Blomstedt, orchestra dynamic, assured in Mozart and Brahms

Herbert Blomstedt is leading the Philadelphia Orchestra in Mozart's "Gran Partita" Serenade and Brahms' "Symphony No. 1."
Herbert Blomstedt is leading the Philadelphia Orchestra in Mozart's "Gran Partita" Serenade and Brahms' "Symphony No. 1." (MARTIN LENGEMANN)
Posted: March 23, 2014

Is the Philadelphia Orchestra's audience being trained to respond to the dog whistle it sees, rather than the one it hears?

Playing with movie scores, ballet dancers, even acrobats, the orchestra is increasingly sending the message that its core business - sound, right? - is no longer enough by itself. It announced Thursday that "stunning video images" will be added to next week's Britten program. Has the orchestra forgotten how to market an orchestra?

You have to wonder, given concerts like Thursday night's, when a program as wholesome as Mozart and Brahms produced hundreds of empty seats in Verizon Hall. These are moments to worry.

The main source of color and movement was conductor Herbert Blomstedt. To a listener who was, well, listening, his contribution began formidably in the Mozart "Gran Partita" Serenade, and paid increasing dividends in Brahms' Symphony No. 1.

Mozart benefited from a feedback loop of great confidence with a superlative group of 13 instrumentalists. Blomstedt's fingers and hands are, in themselves, an elegant visual - something to highlight with video. No doubt, though, the main work happened in rehearsal. Had he given players the phrase "country dance" in preparing the rollicking fourth movement, or "military march" in the last?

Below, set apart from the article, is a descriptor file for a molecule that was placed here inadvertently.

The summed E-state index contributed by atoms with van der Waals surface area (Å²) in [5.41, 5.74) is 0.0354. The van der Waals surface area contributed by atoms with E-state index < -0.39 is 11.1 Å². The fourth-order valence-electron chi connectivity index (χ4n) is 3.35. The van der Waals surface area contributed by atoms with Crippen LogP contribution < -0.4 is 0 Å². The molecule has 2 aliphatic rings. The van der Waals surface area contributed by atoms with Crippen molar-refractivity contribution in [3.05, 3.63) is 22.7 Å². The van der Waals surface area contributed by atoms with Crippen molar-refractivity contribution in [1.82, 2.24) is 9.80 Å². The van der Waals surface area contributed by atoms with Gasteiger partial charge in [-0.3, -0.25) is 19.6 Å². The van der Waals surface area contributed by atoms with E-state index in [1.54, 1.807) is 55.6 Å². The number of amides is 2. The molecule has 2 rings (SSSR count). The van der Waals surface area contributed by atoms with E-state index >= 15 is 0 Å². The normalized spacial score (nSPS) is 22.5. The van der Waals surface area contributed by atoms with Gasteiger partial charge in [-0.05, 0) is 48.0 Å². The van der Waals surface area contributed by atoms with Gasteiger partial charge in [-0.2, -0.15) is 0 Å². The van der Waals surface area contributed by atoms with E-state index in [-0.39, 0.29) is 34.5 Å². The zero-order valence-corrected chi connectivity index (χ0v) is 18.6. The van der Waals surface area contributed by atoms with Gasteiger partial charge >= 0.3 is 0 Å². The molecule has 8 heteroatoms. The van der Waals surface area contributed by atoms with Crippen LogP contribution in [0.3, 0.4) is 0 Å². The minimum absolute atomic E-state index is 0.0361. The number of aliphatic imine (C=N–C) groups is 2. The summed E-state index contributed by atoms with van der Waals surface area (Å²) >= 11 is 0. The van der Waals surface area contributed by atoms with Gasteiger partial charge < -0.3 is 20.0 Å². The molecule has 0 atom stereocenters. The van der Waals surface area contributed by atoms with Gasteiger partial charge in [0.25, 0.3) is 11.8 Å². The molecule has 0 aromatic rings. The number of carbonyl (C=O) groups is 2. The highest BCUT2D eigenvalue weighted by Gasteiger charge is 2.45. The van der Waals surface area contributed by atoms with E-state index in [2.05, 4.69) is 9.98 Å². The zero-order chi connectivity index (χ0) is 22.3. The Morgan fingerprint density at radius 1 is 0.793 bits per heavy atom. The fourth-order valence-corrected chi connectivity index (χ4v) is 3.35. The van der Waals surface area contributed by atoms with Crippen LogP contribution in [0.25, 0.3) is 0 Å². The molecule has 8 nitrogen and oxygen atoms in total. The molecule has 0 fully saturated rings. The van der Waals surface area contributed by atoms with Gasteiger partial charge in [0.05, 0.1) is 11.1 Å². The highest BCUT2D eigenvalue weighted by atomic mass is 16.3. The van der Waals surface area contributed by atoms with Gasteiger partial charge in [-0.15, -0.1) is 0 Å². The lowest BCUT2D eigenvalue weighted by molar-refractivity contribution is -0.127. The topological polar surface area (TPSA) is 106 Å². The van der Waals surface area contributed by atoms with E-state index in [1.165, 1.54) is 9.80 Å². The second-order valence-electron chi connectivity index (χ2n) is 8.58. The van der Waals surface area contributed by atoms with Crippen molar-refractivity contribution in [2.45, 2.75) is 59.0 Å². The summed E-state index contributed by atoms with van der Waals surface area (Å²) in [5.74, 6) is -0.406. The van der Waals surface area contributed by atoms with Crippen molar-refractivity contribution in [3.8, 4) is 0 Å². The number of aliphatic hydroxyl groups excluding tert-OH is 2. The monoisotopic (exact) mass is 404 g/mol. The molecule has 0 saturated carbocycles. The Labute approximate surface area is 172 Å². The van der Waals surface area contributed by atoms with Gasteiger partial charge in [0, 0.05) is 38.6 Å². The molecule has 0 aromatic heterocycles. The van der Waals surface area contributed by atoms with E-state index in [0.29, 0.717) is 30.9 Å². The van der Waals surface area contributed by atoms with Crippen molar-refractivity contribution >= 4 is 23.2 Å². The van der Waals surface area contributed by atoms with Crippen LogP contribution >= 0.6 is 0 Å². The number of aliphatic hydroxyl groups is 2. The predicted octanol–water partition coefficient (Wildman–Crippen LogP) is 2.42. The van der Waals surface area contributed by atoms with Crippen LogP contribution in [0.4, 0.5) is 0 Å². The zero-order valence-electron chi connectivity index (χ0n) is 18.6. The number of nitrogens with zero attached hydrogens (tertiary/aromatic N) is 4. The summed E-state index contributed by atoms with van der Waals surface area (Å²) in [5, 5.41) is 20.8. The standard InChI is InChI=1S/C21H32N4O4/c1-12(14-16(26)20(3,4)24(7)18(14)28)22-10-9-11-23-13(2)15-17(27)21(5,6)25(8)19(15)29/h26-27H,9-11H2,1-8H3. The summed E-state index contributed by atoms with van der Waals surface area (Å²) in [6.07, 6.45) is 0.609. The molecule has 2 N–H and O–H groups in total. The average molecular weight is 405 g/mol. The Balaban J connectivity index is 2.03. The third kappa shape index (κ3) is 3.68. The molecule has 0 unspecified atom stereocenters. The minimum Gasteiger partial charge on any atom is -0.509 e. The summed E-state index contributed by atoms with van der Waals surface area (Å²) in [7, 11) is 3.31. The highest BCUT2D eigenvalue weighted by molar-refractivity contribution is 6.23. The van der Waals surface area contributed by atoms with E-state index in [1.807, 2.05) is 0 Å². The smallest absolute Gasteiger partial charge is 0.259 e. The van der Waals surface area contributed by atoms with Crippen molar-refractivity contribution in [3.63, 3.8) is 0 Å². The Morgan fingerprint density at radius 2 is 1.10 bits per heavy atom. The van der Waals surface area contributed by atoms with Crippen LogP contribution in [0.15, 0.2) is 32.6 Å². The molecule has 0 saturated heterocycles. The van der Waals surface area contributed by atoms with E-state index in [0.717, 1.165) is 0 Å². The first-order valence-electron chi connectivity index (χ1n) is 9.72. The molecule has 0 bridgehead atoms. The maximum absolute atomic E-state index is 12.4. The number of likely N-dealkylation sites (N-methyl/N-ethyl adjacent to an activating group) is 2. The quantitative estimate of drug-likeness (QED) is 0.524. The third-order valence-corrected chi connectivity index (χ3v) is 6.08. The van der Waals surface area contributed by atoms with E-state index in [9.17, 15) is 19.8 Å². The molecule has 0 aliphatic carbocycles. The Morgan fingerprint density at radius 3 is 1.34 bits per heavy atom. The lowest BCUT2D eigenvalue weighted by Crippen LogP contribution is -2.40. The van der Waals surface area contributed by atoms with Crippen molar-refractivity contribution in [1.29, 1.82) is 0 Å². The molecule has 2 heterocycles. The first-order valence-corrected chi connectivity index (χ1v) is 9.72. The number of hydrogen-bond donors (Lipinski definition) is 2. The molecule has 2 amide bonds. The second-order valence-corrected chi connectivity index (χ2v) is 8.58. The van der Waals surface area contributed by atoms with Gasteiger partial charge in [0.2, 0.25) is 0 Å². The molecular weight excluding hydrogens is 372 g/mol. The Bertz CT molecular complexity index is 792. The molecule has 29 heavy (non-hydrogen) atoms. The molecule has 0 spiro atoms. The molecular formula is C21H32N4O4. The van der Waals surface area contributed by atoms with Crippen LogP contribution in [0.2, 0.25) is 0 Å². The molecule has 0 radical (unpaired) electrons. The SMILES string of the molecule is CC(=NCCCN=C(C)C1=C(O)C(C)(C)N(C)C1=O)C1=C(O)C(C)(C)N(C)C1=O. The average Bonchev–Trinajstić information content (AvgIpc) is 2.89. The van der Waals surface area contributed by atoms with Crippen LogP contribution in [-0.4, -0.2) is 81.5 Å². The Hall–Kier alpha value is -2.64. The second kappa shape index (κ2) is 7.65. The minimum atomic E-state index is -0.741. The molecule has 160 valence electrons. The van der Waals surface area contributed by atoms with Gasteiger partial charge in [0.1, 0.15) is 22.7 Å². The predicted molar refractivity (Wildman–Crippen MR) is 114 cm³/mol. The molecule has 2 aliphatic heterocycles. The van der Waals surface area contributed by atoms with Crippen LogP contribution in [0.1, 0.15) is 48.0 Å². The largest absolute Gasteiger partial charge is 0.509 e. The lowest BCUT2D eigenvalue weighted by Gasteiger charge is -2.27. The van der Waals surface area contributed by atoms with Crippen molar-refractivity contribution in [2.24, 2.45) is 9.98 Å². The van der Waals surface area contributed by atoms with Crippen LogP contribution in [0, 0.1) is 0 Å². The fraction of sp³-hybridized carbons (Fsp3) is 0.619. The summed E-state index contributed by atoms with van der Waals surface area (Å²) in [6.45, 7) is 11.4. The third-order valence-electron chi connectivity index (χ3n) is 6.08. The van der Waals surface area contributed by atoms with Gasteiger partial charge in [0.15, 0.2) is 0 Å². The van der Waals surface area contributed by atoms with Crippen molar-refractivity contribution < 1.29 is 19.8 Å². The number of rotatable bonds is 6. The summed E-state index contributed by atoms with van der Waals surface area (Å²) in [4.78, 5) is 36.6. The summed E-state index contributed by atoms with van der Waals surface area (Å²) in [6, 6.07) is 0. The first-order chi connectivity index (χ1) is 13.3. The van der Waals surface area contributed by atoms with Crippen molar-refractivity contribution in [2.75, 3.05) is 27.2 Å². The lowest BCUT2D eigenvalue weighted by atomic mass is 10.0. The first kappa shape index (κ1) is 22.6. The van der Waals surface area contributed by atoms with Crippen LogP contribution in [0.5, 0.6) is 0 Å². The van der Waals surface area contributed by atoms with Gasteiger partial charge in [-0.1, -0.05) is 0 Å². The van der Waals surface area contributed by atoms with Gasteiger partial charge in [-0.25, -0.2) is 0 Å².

However he communicated, the atmosphere of trust produced a cohesion that belied the number of rehearsals. Harold Robinson alternated between an enveloping foundation double-bass sound and something much more nimble. That the oboes were the penetrating top of the sound pyramid was to Mozart's credit; that they could blandish phrases with the expressive meaning of a singer was all the doing of oboists Richard Woodhams and Jonathan Blumenfeld. Horns both French and basset were a rich center.

At 86, Blomstedt is a dynamic presence, while emitting an inner beat that is simply clocklike in its assurance. This was no less true in the Mozart than in Brahms' Symphony No. 1. And yet, there was a passionate bend to the tempos in the Brahms. He clarified textures for that repeated first-movement figure recalling Beethoven's Symphony No. 5. He dug into the sound. Juliette Kang, concertmaster for the night, took her solos in the second movement with a big-boned sense of liberation that captured both sweetness and strength.

Blomstedt laced his judicious drama through the piece, but never more so than in those foreboding movements leading to the final dash. Whether through the authority of his interpretation or podium visuals, he had complete buy-in. The ensemble was like a single creature hearing its master's voice.

Additional performance: 8 p.m. Saturday at Verizon Hall, Broad and Spruce Sts.

Tickets: $10-$105. Information: 215-893-1999 or


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